Verna Duckworth didn’t entirely return from her time in the Emirates – a part of her is still walking along the Arabian Gulf at sunset, contemplating the course she has charted for a generation of young minds.
Wrapped in layers of loose clothing, the petite 54-year-old teacher glows as she relates the meaning of the two years she spent revamping the school system in the Arab country.
The United Arab Emirates, created in 1971 as a federation of seven self-governed principalities, is a predominantly Muslim country located near the Arabian Sea. The oil-rich desert region couldn’t be more different in custom and appearance than Abbotsford, where Duckworth works within the English as a second language program for the school district.
The single mother of three daughters has always been open to change. In her 30s when she got her education degree, her early teaching years included a placement in Japan. She joined the Abbotsford district in 1997, teaching at the elementary level and also working in the district’s ESL program while earning a masters from Simon Fraser University.
Duckworth, looking for something new in her career, was intrigued by the challenge and location of the UAE job posting. When she arrived in 2009 as one of many educators who have tried to bring the country’s education system up to standard, her goal was to gain the trust of the teachers and ministry employees.
Duckworth was in charge of 12 female Emirati teachers and two assistants at a school in Sharjah, the third largest city in the UAE, and was tasked with developing a language curriculum that would help high-school graduates succeed in the post-secondary arena.
A wealth of natural resources in the Emirates have allowed for rampant development and tourism, however, tribal loyalties determine most policies and the young country’s struggle is encapsulated by the lack of funding to public schools.
With students testing low alongside countries of comparable wealth, Duckworth was hired to guide a primary grades English program called Madares al Gahd (MAG), or Schools of Tomorrow in Arabic, onto a path of consistency – something she says was difficult to achieve within a Muslim culture.
The biggest obstacle was the inclination of authorities in all levels of education to fall back on In Sha’ Allah, or God willing, apathy as an explanation for why things were not accomplished. The amount of patience required had driven the previous MAG recruit to leave the position early.
She says the lack of standards and resources, such as working in a school with only 97 books, affected her as an educator and reinforced her view on how privileged the Canadian system is in comparison.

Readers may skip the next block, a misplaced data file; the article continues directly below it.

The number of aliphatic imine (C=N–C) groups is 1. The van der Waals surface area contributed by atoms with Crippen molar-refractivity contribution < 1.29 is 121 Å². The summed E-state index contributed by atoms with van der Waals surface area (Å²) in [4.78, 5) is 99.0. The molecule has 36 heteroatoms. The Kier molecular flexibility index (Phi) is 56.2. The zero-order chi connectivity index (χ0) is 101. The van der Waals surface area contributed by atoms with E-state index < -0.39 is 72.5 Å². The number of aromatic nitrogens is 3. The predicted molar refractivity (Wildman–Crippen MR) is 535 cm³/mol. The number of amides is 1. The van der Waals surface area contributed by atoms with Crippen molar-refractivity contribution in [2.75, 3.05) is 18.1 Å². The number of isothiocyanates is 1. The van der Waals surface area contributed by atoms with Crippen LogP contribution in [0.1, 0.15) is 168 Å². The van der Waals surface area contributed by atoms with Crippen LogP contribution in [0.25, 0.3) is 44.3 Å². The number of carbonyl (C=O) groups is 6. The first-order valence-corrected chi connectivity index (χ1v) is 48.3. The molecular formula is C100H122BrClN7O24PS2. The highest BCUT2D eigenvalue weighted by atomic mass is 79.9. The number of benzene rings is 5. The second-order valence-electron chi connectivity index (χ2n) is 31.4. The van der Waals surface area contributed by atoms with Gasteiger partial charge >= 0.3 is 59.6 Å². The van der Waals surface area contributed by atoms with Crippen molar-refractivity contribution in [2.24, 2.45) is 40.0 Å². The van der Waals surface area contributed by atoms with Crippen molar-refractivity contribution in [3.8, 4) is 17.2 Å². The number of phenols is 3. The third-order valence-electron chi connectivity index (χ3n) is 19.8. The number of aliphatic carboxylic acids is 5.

Class and gender inequity is also deeply ingrained in the economy of the Emirates, and Duckworth says she couldn’t help but be touched by the plight of hard working residents who were punished financially in accordance to their place of birth. Egyptian, Indian and Filipino workers, for example, along with women in general, are all paid disparate wages, with Emirati men earning the most. With only 16 per cent of the population Emirati, foreigners make up the majority of the work force and the country struggles to establish its identity and direction as result.
Duckworth recalls feeling compelled to purchase a computer as a gift for the school’s janitor – a man she says was of remarkable intelligence and kindness, but financially trapped by the class structure as he supported his family back home in India. Duckworth says people move to the UAE despite the oppression because it is still an improvement on where they are from.
She smiles over the smaller accomplishments during her time at the girls’ school, such as learning to recognize the librarian by only her eyes behind her traditional face covering and getting the principal to lift the hem of her abaya to reveal Calvin Klein jeans underneath.
Duckworth slaps her knee as she speaks about the time she asked her colleagues to help her find her own abaya, the traditional black robe of UAE women, and their joyful hysterics over her desire to dress like them.
Five times a day, the adhan, or call to prayer, would float over the city from the minaret of the nearest mosque and worshippers would stop what they were doing to pray. While she has only seen the inside of a mosque on a tour, her most powerful memory is how the observance brought everyone together during the hectic, humid days.
The effervescent Duckworth adopted some of the cultural intricacies, and accepted others with grace. She believes that the impression held by people who have never been to the UAE about the country is generally inaccurate, and that she was struck by the similar foundational values of family and community.
She shakes her head at some of the harder emotional moments though, like helplessly watching a kindergarten age girl reduced to tears for speaking to a construction worker.
From the living room of her newly built townhouse where she lives with her youngest daughter and an exchange student, Duckworth offers a glance though a thick binder of language protocols and lesson plans she says is her legacy to the Emirates. Compiled with the assistance of a handful of other MAG employees, she is told the guide will be implemented throughout the country by the next wave of foreign educators.
Modelled on a European standard, she knows the system could work. She can only hope that the next teacher to fill her position continues in her stead by taking the time to see the beauty of the country and earn the respect of its educators, otherwise In Sha’ Allah, she might be back.